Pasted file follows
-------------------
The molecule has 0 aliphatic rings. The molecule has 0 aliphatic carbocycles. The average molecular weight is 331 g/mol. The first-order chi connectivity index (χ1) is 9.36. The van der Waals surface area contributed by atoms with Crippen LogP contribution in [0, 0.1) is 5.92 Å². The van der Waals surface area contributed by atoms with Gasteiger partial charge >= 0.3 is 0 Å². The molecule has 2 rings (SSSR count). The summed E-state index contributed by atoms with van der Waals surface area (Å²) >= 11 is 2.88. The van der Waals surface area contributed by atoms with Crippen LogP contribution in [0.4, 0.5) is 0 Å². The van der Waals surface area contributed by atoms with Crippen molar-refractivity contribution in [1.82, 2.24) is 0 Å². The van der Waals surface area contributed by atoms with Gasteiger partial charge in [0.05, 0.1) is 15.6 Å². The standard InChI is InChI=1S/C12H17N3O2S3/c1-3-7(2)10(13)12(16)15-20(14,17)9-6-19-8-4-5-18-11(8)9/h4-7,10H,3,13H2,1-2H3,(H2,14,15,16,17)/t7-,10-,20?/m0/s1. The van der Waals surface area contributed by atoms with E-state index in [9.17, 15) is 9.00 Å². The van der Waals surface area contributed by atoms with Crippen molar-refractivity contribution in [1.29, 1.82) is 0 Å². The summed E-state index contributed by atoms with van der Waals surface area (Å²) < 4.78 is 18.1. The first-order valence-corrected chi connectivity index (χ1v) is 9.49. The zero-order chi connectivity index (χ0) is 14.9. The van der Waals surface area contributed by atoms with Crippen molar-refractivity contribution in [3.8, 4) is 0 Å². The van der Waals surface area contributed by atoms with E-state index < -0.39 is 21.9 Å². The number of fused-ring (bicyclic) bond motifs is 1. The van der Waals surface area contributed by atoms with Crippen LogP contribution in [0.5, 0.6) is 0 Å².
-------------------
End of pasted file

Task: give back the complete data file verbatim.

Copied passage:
The molecule has 0 aliphatic rings. The molecule has 0 aliphatic carbocycles. The average molecular weight is 331 g/mol. The first-order chi connectivity index (χ1) is 9.36. The van der Waals surface area contributed by atoms with Crippen LogP contribution in [0, 0.1) is 5.92 Å². The van der Waals surface area contributed by atoms with Gasteiger partial charge >= 0.3 is 0 Å². The molecule has 2 rings (SSSR count). The summed E-state index contributed by atoms with van der Waals surface area (Å²) >= 11 is 2.88. The van der Waals surface area contributed by atoms with Crippen LogP contribution in [0.4, 0.5) is 0 Å². The van der Waals surface area contributed by atoms with Crippen molar-refractivity contribution in [1.82, 2.24) is 0 Å². The van der Waals surface area contributed by atoms with Gasteiger partial charge in [0.05, 0.1) is 15.6 Å². The standard InChI is InChI=1S/C12H17N3O2S3/c1-3-7(2)10(13)12(16)15-20(14,17)9-6-19-8-4-5-18-11(8)9/h4-7,10H,3,13H2,1-2H3,(H2,14,15,16,17)/t7-,10-,20?/m0/s1. The van der Waals surface area contributed by atoms with E-state index in [9.17, 15) is 9.00 Å². The van der Waals surface area contributed by atoms with Crippen molar-refractivity contribution in [1.29, 1.82) is 0 Å². The summed E-state index contributed by atoms with van der Waals surface area (Å²) < 4.78 is 18.1. The first-order valence-corrected chi connectivity index (χ1v) is 9.49. The zero-order chi connectivity index (χ0) is 14.9. The van der Waals surface area contributed by atoms with Crippen molar-refractivity contribution in [3.8, 4) is 0 Å². The van der Waals surface area contributed by atoms with E-state index < -0.39 is 21.9 Å². The number of fused-ring (bicyclic) bond motifs is 1. The van der Waals surface area contributed by atoms with Crippen LogP contribution in [0.5, 0.6) is 0 Å².